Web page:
Biosafety, Challenges and National Biosafety Frame work in Zambia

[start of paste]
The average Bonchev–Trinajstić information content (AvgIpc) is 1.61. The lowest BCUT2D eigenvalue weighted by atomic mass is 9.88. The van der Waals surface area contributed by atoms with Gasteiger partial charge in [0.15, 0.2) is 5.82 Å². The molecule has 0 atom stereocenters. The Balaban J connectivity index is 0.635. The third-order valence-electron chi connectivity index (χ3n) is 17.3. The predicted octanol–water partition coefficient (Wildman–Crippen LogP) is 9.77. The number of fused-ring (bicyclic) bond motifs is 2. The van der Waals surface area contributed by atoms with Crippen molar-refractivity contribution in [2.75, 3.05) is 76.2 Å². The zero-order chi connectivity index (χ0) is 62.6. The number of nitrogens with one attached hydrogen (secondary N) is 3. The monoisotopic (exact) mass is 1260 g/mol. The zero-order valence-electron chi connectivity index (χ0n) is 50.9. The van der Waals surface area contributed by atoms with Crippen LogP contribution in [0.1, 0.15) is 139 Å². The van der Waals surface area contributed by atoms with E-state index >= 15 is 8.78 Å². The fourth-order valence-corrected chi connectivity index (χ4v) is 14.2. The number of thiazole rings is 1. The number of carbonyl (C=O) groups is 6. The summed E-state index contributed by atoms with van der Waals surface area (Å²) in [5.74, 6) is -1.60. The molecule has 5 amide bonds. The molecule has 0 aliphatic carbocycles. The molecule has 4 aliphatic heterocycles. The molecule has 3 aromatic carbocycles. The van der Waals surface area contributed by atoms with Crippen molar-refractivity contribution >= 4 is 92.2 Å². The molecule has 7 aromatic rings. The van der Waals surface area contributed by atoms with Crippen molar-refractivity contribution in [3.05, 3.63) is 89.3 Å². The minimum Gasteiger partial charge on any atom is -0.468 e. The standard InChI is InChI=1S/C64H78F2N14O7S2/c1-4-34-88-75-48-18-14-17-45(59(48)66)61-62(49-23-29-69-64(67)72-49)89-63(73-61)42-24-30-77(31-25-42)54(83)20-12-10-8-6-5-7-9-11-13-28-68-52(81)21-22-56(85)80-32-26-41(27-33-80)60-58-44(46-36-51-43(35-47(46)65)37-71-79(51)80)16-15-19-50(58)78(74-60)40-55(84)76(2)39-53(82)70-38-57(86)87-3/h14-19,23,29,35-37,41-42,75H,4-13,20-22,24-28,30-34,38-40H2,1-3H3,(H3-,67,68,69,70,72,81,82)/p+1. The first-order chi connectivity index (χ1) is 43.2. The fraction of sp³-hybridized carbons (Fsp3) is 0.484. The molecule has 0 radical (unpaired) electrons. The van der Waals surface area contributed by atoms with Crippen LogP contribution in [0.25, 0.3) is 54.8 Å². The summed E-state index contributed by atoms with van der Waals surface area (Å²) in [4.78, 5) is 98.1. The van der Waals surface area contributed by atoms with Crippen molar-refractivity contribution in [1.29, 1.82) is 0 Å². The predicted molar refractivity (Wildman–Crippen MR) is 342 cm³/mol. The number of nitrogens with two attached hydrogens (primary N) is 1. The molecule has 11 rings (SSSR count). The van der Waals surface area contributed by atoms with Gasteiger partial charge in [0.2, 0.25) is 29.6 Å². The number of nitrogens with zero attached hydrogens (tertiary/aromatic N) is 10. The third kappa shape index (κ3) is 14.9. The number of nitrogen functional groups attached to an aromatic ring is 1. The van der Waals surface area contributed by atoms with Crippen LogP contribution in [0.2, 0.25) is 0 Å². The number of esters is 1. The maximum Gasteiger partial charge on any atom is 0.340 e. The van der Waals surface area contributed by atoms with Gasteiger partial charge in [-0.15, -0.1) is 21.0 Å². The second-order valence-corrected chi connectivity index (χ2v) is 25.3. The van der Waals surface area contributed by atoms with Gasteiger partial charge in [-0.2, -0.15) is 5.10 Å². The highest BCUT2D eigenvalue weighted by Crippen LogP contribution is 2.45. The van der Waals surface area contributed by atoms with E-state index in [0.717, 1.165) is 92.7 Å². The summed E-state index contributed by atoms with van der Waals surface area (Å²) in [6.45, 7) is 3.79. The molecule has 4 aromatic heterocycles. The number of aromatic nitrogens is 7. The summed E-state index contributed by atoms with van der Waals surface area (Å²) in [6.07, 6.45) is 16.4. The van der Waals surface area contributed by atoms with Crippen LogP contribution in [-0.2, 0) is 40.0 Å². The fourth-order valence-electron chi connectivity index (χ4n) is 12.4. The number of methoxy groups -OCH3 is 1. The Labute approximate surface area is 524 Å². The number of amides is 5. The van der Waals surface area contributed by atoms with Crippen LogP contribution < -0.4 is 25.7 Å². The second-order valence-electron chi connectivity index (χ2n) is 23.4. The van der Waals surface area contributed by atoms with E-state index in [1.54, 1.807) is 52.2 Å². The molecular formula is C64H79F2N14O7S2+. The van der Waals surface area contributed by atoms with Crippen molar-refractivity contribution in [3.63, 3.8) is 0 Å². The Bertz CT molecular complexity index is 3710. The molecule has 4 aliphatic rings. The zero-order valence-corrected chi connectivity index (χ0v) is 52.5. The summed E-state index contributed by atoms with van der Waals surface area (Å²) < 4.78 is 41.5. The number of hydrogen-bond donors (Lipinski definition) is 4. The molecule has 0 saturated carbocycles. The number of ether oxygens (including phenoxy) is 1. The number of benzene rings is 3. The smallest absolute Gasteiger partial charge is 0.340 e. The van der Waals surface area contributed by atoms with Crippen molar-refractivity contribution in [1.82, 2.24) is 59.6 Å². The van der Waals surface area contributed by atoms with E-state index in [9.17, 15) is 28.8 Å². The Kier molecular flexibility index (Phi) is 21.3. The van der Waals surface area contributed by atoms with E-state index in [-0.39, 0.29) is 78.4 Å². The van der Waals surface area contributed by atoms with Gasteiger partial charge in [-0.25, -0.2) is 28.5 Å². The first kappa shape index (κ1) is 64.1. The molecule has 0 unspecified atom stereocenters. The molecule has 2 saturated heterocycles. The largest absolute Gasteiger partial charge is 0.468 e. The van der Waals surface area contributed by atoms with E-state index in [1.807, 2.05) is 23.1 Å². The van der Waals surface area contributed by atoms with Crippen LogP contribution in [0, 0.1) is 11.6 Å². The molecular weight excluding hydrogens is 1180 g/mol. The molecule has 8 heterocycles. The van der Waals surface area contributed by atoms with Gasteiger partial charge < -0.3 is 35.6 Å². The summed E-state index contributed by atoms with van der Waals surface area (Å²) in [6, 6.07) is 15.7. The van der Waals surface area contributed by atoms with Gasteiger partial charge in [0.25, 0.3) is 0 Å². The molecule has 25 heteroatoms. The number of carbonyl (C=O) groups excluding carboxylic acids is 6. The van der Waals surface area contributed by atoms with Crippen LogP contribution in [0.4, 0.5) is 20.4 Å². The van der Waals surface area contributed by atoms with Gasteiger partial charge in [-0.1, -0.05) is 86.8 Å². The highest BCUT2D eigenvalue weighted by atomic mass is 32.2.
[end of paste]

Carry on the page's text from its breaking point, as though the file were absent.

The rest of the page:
Biosafety, Challenges and National Biosafety Frame work in Zambia By Dorothy Kangwa Mulenga, PhD Chief Science & Technology Officer Paper presented at the Hunger, Food Aid and GMOs Conference held in Maputo, Mozambique 15-16 July 2004 Department of Science and Technology Ministry of Science, Technology and Vocational Training P.O Box 50464 LUSAKA Tel: 260 1 252073 Fax: 260 1 252089 Email: [email protected] 1. INTRODUCTION The concerns about the actual and potential effects of the “ Biotechnology revolution” has given rise to a number of controversial issues of a profound nature: impact on the physical environment (e.g. biological diversity), human health, animal welfare, the live hoods of small-holder farmers in developing countries, the economic and social impact of genetically modified crops on developing countries, the ownership and control of and access to genetic resources, and intellectual property rights. To address these concerns, the issue of “biosafety” has emerged as being the most critical to the deployment of modern agricultural biotechnology in both the developing and industrialised countries. There is however, a universal recognition and acknowledgement that for nations to benefit from the promise of biotechnology, its research, development, application and commercialisation must be done in a manner that minimises or avoids adverse effects to human and animal health as well as to the environment. The term biosafety therefore describes a set of measures used for assessing; monitoring, and managing risks associated with GMOs and the policies and procedures adapted to that end. Governments of developing countries have been under growing internal and external pressures to permit the import of GMOs and transfer of GM-technology on one hand and on the other, there are similar pressures on them to ensure that any import and transfer of the technology does not pose unacceptable risks. Confronted with this challenge, developing countries realised the need for an international agreement that mandates biosafety in the transboundary movement of GMOs. This move was strongly resisted for five years by the main GMO-exporting countries. But the collective and sustained effort by developing countries forced the exporting countries to stay at the negotiating table. The outcome was the Cartagena Protocol on Biosafety to the Convention on Biological Diversity (CBD). It was adopted in January 2000 in Montreal at an extraordinary meeting of the Conference of the Parties (CoP) to the CBD. About 130 countries participated in the meeting. The Protocol on Biosafety came into force in September 2003. So far a 100 countries have ratified it. 1.1 Cartagena Protocol on Biosafety The protocol establishes international procedures for managing transboundary movements of GMOs. The protocol also attempts to ensure that transit, handling and use of GMOs do not impact negatively on the conservation and sustainable use of biological diversity, nor create risks to human health (Art.4). A strict system should apply to advance informed agreement between exporting countries (Arts5-10). Risk management procedures should be institutionalised (Arts16-17, annex III). This means that clearing houses, national authorities and national focal points need to be created (Arts 19-20). Provision must be made for national capacity building, the creation of public awareness and public participation in decision-making (Arts 22-23). Now that the Cartagena Protocol on biosafety has come into force, the task now is to implement it. So far only a few developing countries have made any headway in building up institutions capacitates and instruments required for implementation. 2. THE CHALLENGES OF GE/GMO REGULATION Biotechnology regulations have responded more to commercial and trade concerns than to public anxiety about environmental and social risks. In this sense much contemporary regulation provides regulation for business rather than regulation of business. The following are the challenges in the regulation of GE/GMOs: 1. Biotechnology is applied in all sectors in society – how to regulate in all. A Country needs to look at all relevant laws and make necessary amendments and updates. 2. Globalization /National Sovereignty – we want but not the side effect of it 3. In establishing functioning organisation structures and human capacity to ensure adequate policy implementation, the following are specific problems that need to be addressed: ∑ Insufficient capacity for enforcement of guidelines and /or regulations; ∑ Need for training at all levels to address shortage of human resources; ∑ Lack of formulated biotechnology and biosafety policies – most of the countries in the Africa formulated their policies recently; ∑ Formulation and implementation of guidelines and or regulations at various levels e.g. at research, contained use, field trials and commercial levels; ∑ Need for information collection and exchange (e.g access to databases and knowledge of global developments); ∑ Need for risk assessment research focusing on specific African circumstances; ∑ Need for more facilities and equipment to carry out proper monitoring and risk assessment research - How to handle the unknown/uncertainty – risk assessment: there has been no test done to establish the effect on human feeding on GM food and foodstuffs; No long term tests being conducted and there is less funding for scientific community working to better understand the implications of genetic engineering. ∑ Establishment of biosafety committees at institutional, national and regional levels and independent advisory boards – how to choose those people with the right kind of mind? ∑ Planning and adaptation of methods to monitor effects of field tests and ensure compliance with regulations; ∑ Need for funding of safety issues as integral part of research and development projects; and ∑ Need for national and regional collaboration 3. NATIONAL BIOSAFETY FRAMEWORK (NBF) IN ZAMBIA A national biosafety framework is a system of legal, technical and administrative mechanisms set in place to address safety in the field of modern biotechnology. Although biosafety frameworks vary from country to country, their main elements are: ∑ A regulatory system set in place to address safety in the field of modern biotechnology; ∑ An administrative system to handle requests for permits for certain activities, such as releases of GMOs; ∑ A decision-making system that includes risk assessment and management for the release of GMOs; ∑ Mechanisms for public participation and information 3.1 Institution structure The Ministry of Environment and Natural Resources is the Focal Point for the CBD while the National Institute for Scientific and Industrial Research is the National Biosafety Focal Point. The Ministry of Science, Technology and Vocational Training is responsible in co-ordinating the Government process of establishing the National Biosafety Framework. In order to move towards having a NBF in Zambia the government adopted the Biotechnology and Biosafety Policy in August 2003. The Policy attempts to strike a prudent balance between protection and promotion of some of the benefits of biotechnology. As a result of adoption of the Policy, the Ministry of Science Technology and Vocational Training, the lead Ministry in these issues is now embarking on stakeholder sensitization and consultations on the Biosafety legislation. This process will lead to submission of a finalised draft Biosafety Bill to the Ministry of Justice for final drafting and submission to Parliament. The drafting team, which has been constituted, has the following representatives; Agricultural Research Officer, Environment & Natural Resources Management Officer, civil society, Lawyer, Cartagena Protocol Expert and Biotechnology and Biosafety Focal Person in Ministry of Science and Technology. This team is responsible to plan for the stakeholder consultation capture submissions and finalise the draft to be submitted to the Ministry of Justice. It is envisaged that the bill will be enacted by end of December 2004. The process that will follow after enactment of legislation will involve drafting of regulations and guidelines. All this will be in consultation of stakeholders In drafting legislation it is very important to take into consideration impacts of GM crops in countries such as Argentina who commercialised GM crops and have been growing these for some time. Emerging reports in this country are that they have found evidence of agro toxics intoxication in peasants as well as their crops and animals as a result of aero spraying of herbicides on RR Soya. Apart from environmental risk assessment and health risk assessment to both humans and animals, the socio- economic assessment and evaluation of the consequence of introduction of GE technology (i.e. culture effects, effects on farming culture, where trials will be conducted) and impact on other farming systems (such as Organic farming and rural livelihoods is important. 3.2 Strategic Plan on Biotechnology and Biosafety In order to facilitate the implementation of the policy, Government has developed a five year Strategic Plan (2003 – 2007) on Biotechnology and Biosafety. The Biotechnology and Biosafety Strategic Plan identifies critical areas in biotechnology and the required corresponding investment that will enhance the implementation of the National Biotechnology and Biosafety Policy This Strategic Plan, therefore, provides the necessary guidance and modalities for the implementation of the Biotechnology and Biosafety Framework. 3.2.1 Core Strategic Programmes The Plan has identified seven (7) programmes for the effective and efficient implementation of the Biotechnology and Biosafety Framework. These include: i. Human Resource and Infrastructure: This aims at developing adequate infrastructure, expertise and skills and training on appropriate human resource base. ii. Environment and Biodiversity: This aims at conserving the genetic diversity of Zambia’s crops, livestock, fish and controlling environmental pollution. iii. Legal Framework: This aims at enacting legislation to govern the research, development and utilisation of Genetically Modified Organisms (GMOs). iv. Research and Development: This aims at increasing crop and livestock production and productivity; increasing production and quality of industrial biotechnology products; protecting the population against preventable diseases; and developing capacity to diagnose TB, HIV and malaria. v. Commercialisation: This aims at ensuring that products of biotechnology are produced and marketed by industry. vi. Regulatory Mechanism: This aims at setting up an appropriate regulatory framework. vii. Public Participation: This aims at increasing public awareness and understanding of all aspects of biotechnology and biosafety and fostering public participation in biotechnology and biosafety regulatory process. The plan focuses on the main issues that the policy seeks to address. To this effect, a project proposal for Biosafety capacity building was developed. Zambia is receiving is both financial and technical support from the Norwegian government. The support is for two year (2004-2005). 3.3 Ratification of the Cartagena Protocol on Biosafety Zambia ratified the Cartagena Protocol on biosafety in March 2004 and will come into force on 25th July 2004. In the absence of a decision making process in Zambia and lack of capacity to detect GMOs in Food and Foodstuff, the Zambian Government is using accepted international norms the Precautionary Principle, Advance Informed Agreement, Risk assessment to maintained it’s position of not accepting GM foods. 4. CONCLUSION that is Policy –makers, decision-makers, traditional leaders, consumers, civil society, farmers, seed companies, researchers, industry and academicians; in the drafting of the biosafety bill, stakeholder consultations is very important for all to own the process of regulating modern biotechnology. On assessment of modern biotechnology, the scope has to be expanded beyond the narrow technical concerns to a range of strategic economic, socio-cultural, political, ethical and moral issues associated with choices about new technologies. Zambia needs to build capacity in both human resource and infrastructure at institutional level. This will enable Zambian experts to undertake research in biotechnology as well as address biosafety issues that are related to the products of biotechnology such as GMOs. There is need also to create awareness in biotechnology and biosafety of all stakeholders including the general public on a continuous basis. BIBLIOGRAPHY Benbrook Charles A study of environment impacts of GMOs. International Centre for Trade and Sustainable Development. At www.biotech-info.net/first-generation-GMC.pdf Biotechnology and Development Monitor: Public Perceptions No. 47 September 2001 Amsterdam, The Netherlands. Convention on Biological Diversity (CBD), 2000. Cartagena Protocol on Biosafety to the Convention on Biological Diversity, Text and Annexes. Secretariat of the CBD, Montreal, Canada. Fig David 2003. The decision of the Zambian government to ban genetically modified food aid. Paper presented to the workshop of research Committee 44 “Environment and Society” of the International Sociological Association Meeting, Third World Social Forum, Porto Alegre, 23-28 January 2003 GRZ 2003, National Biotechnology and Biosafety Strategic Plan. Ministry of Science, Technology and Vocational Training. Lusaka, Zambia. UNEP 2002. UNEP/GEF building capacity for the implementation of the Cartagena Protocol on Biosafety.